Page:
Authors have addressed physical literacy in books before—but these books have never comprehensively tied theory to practice. Author Heather Gardner has found a way to help K-12 physical and health education teachers bridge this gap in Physical Literacy on the Move.
The result? Students not only learn the concepts of physical literacy but also learn to apply those concepts while having great fun and developing skills and self-confidence along the way.
120 Games for Physical Literacy Development
This highly practical text applies physical literacy from a holistic point of view that goes beyond acquiring basic sport skills or fitness training. The book focuses on the key concepts of physical literacy as it offers the following:
- 120 ready-to-use games and activities appropriate for a variety of accessible settings
- Game and activity adaptations to increase or decrease the challenge
- Personal reflection self-check questions for each activity to help students consider the movement skills, concepts, and strategies used, as well as relationship and social skills and critical thinking issues
- A game finder that helps you find the right kind of game and level of challenge for your students
Four Learning Levels With Adaptations for Each Game
Gardner has broken the games and activities into four progressive levels of learning: beginning, exploring, competent, and proficient. In this way, students are not stuck in levels that are too easy or too hard for them—they have the opportunity to make decisions regarding their own groups, equipment, game set-up, and adaptations. The approach lets them find the optimal level of challenge, maximizing both participation and fun.
The book contains eight chapters, each of which is broken into the four levels of learning. In addition to the ready-to-use games and activities, each chapter also has three special elements to aid in your instruction:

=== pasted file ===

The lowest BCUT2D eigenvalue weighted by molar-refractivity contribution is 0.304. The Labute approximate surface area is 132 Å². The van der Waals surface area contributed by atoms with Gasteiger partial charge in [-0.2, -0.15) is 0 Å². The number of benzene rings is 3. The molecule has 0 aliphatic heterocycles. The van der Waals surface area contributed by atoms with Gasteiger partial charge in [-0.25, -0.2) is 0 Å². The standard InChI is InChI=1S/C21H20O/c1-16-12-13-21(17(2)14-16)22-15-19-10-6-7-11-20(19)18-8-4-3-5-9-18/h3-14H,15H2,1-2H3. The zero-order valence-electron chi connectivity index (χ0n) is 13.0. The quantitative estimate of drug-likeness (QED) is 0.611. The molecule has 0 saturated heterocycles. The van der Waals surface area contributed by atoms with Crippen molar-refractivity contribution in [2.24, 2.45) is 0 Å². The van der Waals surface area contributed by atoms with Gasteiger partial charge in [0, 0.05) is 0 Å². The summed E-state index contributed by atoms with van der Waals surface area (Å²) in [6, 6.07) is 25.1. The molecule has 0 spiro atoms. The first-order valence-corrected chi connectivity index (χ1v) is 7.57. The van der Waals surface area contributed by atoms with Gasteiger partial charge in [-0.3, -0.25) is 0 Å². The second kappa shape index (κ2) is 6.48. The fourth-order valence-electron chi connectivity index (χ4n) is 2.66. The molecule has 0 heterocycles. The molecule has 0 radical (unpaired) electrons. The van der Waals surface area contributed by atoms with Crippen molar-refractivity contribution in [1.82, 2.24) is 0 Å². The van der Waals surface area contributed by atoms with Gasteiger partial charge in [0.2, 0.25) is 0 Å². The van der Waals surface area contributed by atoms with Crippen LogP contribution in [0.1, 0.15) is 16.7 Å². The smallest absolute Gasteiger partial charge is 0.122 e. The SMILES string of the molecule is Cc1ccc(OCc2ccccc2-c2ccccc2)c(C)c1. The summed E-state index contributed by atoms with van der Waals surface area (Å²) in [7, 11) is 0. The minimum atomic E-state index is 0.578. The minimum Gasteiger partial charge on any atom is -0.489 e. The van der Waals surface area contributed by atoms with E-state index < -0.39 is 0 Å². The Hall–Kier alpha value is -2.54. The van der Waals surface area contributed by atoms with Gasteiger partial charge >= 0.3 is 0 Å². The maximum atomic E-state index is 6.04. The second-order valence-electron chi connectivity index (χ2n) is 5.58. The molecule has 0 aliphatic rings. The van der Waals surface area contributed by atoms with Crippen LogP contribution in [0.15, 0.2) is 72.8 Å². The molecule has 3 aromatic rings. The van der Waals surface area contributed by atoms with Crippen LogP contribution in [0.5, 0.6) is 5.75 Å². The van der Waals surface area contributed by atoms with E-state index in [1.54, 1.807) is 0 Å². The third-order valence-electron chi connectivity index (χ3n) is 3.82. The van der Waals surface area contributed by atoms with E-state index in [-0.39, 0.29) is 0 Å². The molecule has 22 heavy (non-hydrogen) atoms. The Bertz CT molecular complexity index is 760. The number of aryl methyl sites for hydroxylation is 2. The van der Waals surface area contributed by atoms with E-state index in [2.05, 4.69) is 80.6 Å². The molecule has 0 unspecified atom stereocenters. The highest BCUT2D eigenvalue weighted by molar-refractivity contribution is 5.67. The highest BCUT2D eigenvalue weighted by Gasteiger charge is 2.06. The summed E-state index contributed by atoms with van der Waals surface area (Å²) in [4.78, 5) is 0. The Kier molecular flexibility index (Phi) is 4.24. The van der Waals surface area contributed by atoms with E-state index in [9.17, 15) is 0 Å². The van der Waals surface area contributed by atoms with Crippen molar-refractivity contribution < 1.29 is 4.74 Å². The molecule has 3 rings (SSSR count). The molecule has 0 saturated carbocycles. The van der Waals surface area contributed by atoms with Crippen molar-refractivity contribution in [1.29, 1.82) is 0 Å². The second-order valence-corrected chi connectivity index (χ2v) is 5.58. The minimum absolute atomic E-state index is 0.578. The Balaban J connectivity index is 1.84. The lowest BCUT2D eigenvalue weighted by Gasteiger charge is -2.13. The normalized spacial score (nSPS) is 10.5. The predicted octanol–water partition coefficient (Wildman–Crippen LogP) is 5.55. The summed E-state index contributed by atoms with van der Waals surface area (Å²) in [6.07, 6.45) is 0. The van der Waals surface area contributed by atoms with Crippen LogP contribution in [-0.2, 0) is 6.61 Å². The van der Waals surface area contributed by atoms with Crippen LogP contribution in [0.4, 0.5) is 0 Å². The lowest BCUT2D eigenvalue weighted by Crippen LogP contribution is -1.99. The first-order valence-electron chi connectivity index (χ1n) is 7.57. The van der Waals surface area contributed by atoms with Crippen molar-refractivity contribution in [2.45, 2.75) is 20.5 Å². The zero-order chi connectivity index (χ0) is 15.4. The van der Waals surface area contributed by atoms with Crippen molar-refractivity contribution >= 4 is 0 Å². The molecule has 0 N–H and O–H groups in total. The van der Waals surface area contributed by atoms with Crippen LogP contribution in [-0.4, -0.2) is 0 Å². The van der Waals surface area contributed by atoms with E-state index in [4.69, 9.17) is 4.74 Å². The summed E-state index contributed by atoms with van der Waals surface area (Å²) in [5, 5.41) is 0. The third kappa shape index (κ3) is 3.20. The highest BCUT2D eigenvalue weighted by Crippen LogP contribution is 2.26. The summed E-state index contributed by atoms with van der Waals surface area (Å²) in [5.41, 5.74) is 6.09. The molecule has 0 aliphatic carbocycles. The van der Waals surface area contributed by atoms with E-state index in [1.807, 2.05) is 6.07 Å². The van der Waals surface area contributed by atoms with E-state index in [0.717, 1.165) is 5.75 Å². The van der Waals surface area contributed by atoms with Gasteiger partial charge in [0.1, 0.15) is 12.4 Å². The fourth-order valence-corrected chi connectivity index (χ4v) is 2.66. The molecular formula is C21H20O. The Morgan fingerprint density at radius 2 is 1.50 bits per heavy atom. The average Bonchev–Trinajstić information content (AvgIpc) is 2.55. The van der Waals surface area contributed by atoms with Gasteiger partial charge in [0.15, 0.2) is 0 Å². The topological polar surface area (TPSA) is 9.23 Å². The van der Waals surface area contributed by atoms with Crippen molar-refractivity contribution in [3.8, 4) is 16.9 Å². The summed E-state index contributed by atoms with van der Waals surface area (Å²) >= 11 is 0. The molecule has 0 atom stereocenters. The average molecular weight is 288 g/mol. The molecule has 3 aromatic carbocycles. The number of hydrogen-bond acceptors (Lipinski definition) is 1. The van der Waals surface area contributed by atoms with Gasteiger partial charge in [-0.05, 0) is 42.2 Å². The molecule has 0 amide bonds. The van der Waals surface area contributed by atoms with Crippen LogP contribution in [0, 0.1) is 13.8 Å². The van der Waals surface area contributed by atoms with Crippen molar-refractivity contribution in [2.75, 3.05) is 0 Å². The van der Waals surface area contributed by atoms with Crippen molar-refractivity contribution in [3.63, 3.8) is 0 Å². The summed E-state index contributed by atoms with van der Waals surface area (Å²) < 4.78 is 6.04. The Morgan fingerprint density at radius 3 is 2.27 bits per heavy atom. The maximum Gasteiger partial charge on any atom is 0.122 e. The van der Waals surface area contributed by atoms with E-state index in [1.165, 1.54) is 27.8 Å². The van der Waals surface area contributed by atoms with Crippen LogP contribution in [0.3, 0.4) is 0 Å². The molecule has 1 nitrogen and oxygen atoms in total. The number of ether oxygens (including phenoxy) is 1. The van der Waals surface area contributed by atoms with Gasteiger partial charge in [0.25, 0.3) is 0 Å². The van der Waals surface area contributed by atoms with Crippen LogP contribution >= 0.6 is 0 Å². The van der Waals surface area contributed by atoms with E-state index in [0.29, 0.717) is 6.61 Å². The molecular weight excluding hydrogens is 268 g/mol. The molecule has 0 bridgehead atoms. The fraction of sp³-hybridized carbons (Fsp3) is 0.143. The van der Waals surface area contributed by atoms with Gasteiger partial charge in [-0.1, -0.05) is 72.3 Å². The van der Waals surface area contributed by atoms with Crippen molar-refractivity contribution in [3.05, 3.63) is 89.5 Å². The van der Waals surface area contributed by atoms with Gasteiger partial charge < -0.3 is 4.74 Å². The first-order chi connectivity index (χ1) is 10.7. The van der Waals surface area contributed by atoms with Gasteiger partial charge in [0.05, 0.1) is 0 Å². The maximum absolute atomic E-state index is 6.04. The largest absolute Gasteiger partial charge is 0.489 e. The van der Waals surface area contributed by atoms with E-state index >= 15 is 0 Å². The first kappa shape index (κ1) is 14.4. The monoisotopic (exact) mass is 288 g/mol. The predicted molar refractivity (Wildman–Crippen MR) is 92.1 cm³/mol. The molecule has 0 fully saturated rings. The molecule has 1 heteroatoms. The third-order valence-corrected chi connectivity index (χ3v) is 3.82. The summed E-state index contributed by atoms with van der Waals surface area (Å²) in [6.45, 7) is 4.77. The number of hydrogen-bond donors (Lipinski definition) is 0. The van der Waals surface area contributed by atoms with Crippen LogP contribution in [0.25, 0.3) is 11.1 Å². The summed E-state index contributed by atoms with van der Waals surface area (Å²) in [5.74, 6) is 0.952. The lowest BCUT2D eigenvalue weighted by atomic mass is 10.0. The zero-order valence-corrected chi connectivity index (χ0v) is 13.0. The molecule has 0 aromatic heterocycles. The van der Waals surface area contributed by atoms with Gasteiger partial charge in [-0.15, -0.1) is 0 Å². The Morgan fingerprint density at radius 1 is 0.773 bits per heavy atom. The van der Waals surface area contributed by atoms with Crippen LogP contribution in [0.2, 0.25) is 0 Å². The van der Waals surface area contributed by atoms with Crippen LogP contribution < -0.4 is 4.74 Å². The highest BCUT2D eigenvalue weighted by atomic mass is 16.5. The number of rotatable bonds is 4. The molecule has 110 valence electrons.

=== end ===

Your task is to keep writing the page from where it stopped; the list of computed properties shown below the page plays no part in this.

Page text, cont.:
- Words to Know offers terms and illustrations that are important to your physical literacy instruction and that pertain to specific fundamental movement skills.
- Where’s the Physical Literacy? highlights background information and other key learning that you might find appropriate for your students.
- Educator Check and Reflect provides teaching and safety tips, strategies for creating an inclusive learning environment, and teaching reminders.
The games and activities are grouped into activity categories: low-organization games, personal fitness, gymnastics, creative movement, running and skipping, throwing and catching, striking with hands, and striking with an implement or feet. The game descriptions offer all the information needed to easily put them into play; each lists the activity goal, fundamental movement skill, tactical focus, level, facility, equipment, safety, activity instructions, adaptations, self-check questions, and more. You can search for games by chapter, skill, developmental level, or activity category.
The Outcome: Physically Literate Students
When people are physically literate, they can function confidently and competently in a variety of environments and physical activities—activities that aid the development of the whole person. Physical Literacy on the Move is a tremendous resource to help your students develop their physical literacy. And as they are developing that literacy, you can be supporting their individual needs, thanks to the practical applications of the concepts and theories as delivered through the games and activities.
The student-centered games in this book lay the foundation for students to explore and develop their physical literacy through enjoyable activities. And the learning and experiences will spur them to continue being physically active throughout their lives.
Chapter 1. Low-Organization Games
Chapter 2. Personal Fitness
Chapter 3. Gymnastics
Chapter 4. Creative Movement
Chapter 5. Running and Skipping
Chapter 6. Throwing and Catching
Chapter 7. Striking With Hands
Chapter 8. Striking With an Implement or Feet
About the Author
Heather Gardner, ME, is a curriculum consultant in Toronto with decades of experience in public school teaching and as a provincial health and physical education (HPE) consultant. She has done major curriculum consulting work for Ophea, a not-for-profit organization that champions healthy, active living in schools and communities. She has been an HPE teacher and curriculum consultant for the Hamilton Wentworth District School Board. Gardner also has been an HPE instructor for Brock University in St. Catharines, Ontario, and has served as a writer and instructor for the Elementary Teacher Federation of Ontario. She was honored by Best Health magazine as having Canada’s best fitness blog in 2013. Gardner enjoys running, yoga, and participating in half Ironman triathlons.